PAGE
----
Vietnam, Poland, and other Asian countries are sometimessubject to conditions o orced labor in Japan. Some womenand children rom East Asia, Southeast Asia, South America,
and, in previous years, Russia and Central America, whotravel to Japan or employment or raudulent marriage are
orced into prostitution upon arrival. During the reporting 
period, Japanese nationals, particularly teenage girls and
oreign-born children o Japanese citizens who acquired
nationality, were also subjected to sex tracking. In addition,
trackers continued to use raudulent marriages betweenoreign women and Japanese men to acilitate the entry o these women into Japan or orced prostitution. Japanese
organized crime syndicates (the
) are responsible or 
some tracking in Japan, both directly and indirectly. In
recent years, the emergence o small-scale trackers, mainly 
Japanese nationals, has been reported. Trackers strictly 
control the movement o victims, using debt bondage, threats
o violence or deportation, blackmail, and other coercive
psychological methods to control victims. Victims o orced
prostitution sometimes ace debts upon commencement 
o their contracts, and most are required to pay employers
additional ees or living expenses, medical care, and other 
necessities, leaving them predisposed to debt bondage. “Fines”
or misbehavior are added to victims’ original debt, and the
process brothel operators use to calculate these debts was not 
transparent. The phenomenon o 
enjo kosai
, also known as
“compensated dating,” continues to acilitate the prostitution
o Japanese children. NGOs report that sophisticated and
organized networks target vulnerable Japanese women andgirls by creating a alse sense o intimacy to introduce theminto prostitution. Japan is also a transit country or persons
in tracking situations traveling rom East Asia to North America. Japanese men continue to be a signicant source
o demand or child sex tourism in Southeast Asia and, to alesser extent, Mongolia.
 The Government o Japan has not, through practices or 
policy, addressed the existence o orced labor within the
Industrial Trainee and Technical Internship Program (TTIP),a government-run program that was originally designed tooster basic industrial skills and techniques among oreign
 workers but has instead become a guest worker program. The
majority o technical interns are Chinese nationals, some o  whom pay up to the equivalent o approximately $5,000 or 
their jobs and are employed under extortionate contractsthat mandate oreiture o the equivalent o thousands o 
dollars i workers try to leave. Although banned since 2010,
ees, deposits, and “punishment” contracts continue to be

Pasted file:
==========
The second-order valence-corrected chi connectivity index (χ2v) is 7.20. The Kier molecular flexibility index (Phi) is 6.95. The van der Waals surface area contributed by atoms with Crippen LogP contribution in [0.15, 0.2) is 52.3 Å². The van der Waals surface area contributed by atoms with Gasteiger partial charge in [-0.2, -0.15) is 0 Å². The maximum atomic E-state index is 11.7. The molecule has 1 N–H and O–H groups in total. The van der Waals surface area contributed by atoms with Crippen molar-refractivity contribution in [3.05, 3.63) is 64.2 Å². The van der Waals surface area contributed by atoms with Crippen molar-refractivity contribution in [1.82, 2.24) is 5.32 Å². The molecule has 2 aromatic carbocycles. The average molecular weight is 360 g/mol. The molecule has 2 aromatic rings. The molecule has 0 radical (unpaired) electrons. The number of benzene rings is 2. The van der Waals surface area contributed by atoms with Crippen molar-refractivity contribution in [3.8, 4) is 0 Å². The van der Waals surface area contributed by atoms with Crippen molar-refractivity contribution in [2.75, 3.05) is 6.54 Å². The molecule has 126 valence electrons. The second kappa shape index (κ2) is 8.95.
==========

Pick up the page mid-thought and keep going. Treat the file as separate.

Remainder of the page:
reported, and some companies conscated trainees’ passports
and other travel documents, and controlled the movementso the interns to prevent escape or communication.
 The Government o Japan does not ully comply with the
minimum standards or the elimination o tracking; however,
it is making signicant eorts to do so. Despite limited law enorcement gains during the year, the Japanese government 
did not develop or enact legislation that would ll key gaps inacilitating anti-tracking prosecutions, as recommended by this Report or the last our consecutive years. The government also ailed to develop tracking-specic assistance measures,
continuing instead to rely on inadequate preectural-level
domestic violence shelters. The TTIP continued to lack eective oversight or means to protect participants rom
abuse; despite some reorms, observers report recruitment 
practices and working conditions have not changed or interns.
 The government did not prosecute or convict orced labor 
perpetrators despite reports o labor tracking in the TTIP.
 The number o identied victims, especially oreign tracking  victims, decreased, and no male victims o either orced labor 
or orced prostitution were identied.
Recommendations for Japan:
Accede to the 2010 UN TIP
Protocol; drat and enact a comprehensive anti-tracking 
law prohibiting all orms o tracking; signicantly increase
eorts to investigate and prosecute orced labor cases, and
punish oenders with jail time; increase the enorcement o 
bans on deposits, punishment agreements, withholding o 
passports, and other practices that contribute to orced labor in the TTIP, and establish an oversight mechanism to ensure
accountability; expand and implement ormal victim
identication procedures or ront line ocers to recognizeboth male and emale victims in orced labor or prostitution
situations and to ensure that victims are not detained or 
unlawul acts committed as a direct result o being tracked;
aggressively investigate, prosecute, and punish Japanese
nationals who engage in child sex tourism.
 The government o Japan demonstrated a limited increase in
its law enorcement eorts during the reporting period. Japan’scriminal code, as amended in 2004, only prohibits the “buying and selling o persons,” an overly narrow denition that does